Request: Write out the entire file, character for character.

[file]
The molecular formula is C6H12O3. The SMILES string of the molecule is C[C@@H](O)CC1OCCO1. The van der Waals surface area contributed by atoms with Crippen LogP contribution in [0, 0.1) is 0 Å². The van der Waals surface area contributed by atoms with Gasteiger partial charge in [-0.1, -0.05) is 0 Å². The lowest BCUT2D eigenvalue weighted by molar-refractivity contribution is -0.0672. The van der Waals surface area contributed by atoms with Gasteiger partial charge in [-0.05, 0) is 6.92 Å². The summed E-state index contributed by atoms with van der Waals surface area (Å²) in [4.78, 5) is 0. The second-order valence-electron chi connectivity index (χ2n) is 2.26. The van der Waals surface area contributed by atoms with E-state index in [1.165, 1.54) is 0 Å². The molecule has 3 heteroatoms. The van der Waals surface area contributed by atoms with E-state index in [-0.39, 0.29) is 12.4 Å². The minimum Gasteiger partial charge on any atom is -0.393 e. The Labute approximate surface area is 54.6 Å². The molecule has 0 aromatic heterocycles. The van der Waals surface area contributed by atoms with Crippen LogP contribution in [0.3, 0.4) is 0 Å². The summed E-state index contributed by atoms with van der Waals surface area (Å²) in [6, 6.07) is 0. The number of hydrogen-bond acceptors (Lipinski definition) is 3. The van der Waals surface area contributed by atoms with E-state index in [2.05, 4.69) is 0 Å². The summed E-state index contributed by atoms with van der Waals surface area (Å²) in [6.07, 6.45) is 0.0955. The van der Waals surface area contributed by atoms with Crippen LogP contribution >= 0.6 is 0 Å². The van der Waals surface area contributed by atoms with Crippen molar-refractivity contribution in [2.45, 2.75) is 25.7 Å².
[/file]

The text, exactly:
The molecular formula is C6H12O3. The SMILES string of the molecule is C[C@@H](O)CC1OCCO1. The van der Waals surface area contributed by atoms with Crippen LogP contribution in [0, 0.1) is 0 Å². The van der Waals surface area contributed by atoms with Gasteiger partial charge in [-0.1, -0.05) is 0 Å². The lowest BCUT2D eigenvalue weighted by molar-refractivity contribution is -0.0672. The van der Waals surface area contributed by atoms with Gasteiger partial charge in [-0.05, 0) is 6.92 Å². The summed E-state index contributed by atoms with van der Waals surface area (Å²) in [4.78, 5) is 0. The second-order valence-electron chi connectivity index (χ2n) is 2.26. The van der Waals surface area contributed by atoms with E-state index in [1.165, 1.54) is 0 Å². The molecule has 3 heteroatoms. The van der Waals surface area contributed by atoms with E-state index in [-0.39, 0.29) is 12.4 Å². The minimum Gasteiger partial charge on any atom is -0.393 e. The Labute approximate surface area is 54.6 Å². The molecule has 0 aromatic heterocycles. The van der Waals surface area contributed by atoms with Crippen LogP contribution in [0.3, 0.4) is 0 Å². The summed E-state index contributed by atoms with van der Waals surface area (Å²) in [6, 6.07) is 0. The number of hydrogen-bond acceptors (Lipinski definition) is 3. The van der Waals surface area contributed by atoms with E-state index in [2.05, 4.69) is 0 Å². The summed E-state index contributed by atoms with van der Waals surface area (Å²) in [6.07, 6.45) is 0.0955. The van der Waals surface area contributed by atoms with Crippen LogP contribution >= 0.6 is 0 Å². The van der Waals surface area contributed by atoms with Crippen molar-refractivity contribution in [2.45, 2.75) is 25.7 Å².